New international travel restrictions have farm employers scrambling to arrange charter flights for workers, making it a numbers game that hinges on having enough workers for flights to be viable.
Air Canada, WestJet, Sunwing and Air Transat announced January 29 a voluntary suspension of all service to the Caribbean and Mexico from January 31 until April 30. While flights will be available for repatriating travellers currently in those destinations, the cuts effectively limit in-bound traffic too.
Mexico’s national carrier, Aeroméxico, also announced that it would suspend commercial flights to Canada beginning February 7, further limiting options for workers from Central America planning to travel to Canada.
In addition, the federal government now requires all incoming international passenger flights land at Vancouver, Calgary, Toronto or Montreal.
The federal agriculture minister’s office called Country Life in BC to say the new restrictions would not impact incoming foreign workers. However, the effect on departing workers had not been considered.
According to the Western Agriculture Labour Initiative, “there may not be other options to return south until May.”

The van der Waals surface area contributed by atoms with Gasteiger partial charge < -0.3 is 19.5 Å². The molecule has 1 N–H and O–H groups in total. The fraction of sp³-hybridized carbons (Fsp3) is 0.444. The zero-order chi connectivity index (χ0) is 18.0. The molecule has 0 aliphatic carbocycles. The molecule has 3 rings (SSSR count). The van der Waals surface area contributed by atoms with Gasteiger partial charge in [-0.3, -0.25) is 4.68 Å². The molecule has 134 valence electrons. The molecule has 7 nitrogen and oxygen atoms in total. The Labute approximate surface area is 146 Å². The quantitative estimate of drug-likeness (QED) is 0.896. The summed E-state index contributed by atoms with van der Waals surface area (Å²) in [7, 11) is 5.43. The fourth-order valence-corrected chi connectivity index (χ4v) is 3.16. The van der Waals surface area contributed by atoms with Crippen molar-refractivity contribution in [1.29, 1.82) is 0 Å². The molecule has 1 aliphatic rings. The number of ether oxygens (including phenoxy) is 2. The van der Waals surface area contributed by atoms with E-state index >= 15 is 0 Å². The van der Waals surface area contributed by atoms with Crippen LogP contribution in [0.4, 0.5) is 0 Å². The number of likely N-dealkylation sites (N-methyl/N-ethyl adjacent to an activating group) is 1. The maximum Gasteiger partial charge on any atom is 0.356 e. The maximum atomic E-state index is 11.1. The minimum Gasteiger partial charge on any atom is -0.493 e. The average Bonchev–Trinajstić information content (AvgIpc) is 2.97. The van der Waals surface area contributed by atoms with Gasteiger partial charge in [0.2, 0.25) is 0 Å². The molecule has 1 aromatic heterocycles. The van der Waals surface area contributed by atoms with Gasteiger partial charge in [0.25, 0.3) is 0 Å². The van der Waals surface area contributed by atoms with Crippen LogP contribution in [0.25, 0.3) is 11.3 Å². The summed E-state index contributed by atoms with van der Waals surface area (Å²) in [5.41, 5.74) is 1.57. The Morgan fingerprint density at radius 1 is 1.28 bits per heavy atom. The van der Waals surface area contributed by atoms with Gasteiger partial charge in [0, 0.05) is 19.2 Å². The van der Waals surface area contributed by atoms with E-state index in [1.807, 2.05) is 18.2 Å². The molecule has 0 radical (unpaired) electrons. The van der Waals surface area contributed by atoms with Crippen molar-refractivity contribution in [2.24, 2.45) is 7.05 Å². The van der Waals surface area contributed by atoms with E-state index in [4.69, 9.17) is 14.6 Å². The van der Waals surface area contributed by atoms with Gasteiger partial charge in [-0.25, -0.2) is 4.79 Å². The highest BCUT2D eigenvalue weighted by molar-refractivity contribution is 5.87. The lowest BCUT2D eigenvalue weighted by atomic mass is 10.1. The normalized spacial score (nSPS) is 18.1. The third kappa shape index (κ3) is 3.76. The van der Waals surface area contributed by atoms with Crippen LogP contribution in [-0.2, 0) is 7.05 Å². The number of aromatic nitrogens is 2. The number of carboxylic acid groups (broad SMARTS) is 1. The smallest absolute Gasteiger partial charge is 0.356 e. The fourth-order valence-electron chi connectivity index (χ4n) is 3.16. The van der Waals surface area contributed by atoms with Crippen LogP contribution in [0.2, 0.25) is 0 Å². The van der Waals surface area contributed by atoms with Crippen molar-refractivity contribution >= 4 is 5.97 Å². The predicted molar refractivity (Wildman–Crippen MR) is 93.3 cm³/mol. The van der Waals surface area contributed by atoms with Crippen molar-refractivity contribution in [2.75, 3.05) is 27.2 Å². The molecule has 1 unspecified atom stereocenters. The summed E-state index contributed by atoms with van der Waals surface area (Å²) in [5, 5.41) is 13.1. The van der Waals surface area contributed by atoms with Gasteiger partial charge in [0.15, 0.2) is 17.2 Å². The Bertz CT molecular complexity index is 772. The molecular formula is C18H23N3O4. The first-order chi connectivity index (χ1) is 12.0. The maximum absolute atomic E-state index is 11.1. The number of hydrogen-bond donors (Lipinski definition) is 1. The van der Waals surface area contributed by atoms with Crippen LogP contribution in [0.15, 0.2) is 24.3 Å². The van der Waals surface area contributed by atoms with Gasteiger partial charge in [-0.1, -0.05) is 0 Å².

WALI program manager Veronica Moreno said the new restrictions create “challenging” conditions both employers and workers. WALI is working with Mi Tierra to arrange charter flights, but reduced air capacity makes this challenging.
“The main issue for employers is getting enough workers to book a charter,” Moreno said. “We’re working as fast as we can.”
Moreno added that a host of issues complicates arrangements for incoming workers – who need to obtain a negative test for COVID-19 within 72 hours of departure – as well as departing workers, who face local protocols when landing in Mexico for travel onwards to Guatemala and points south.
To date, 698 foreign seasonal workers have arrived to work on BC farms, of which 493 have completed their mandatory 14-day quarantine and started work. Provincial funding covers the cost of meals, lodging and laundry during the quarantine period to the tune of approximately $3,000 per worker.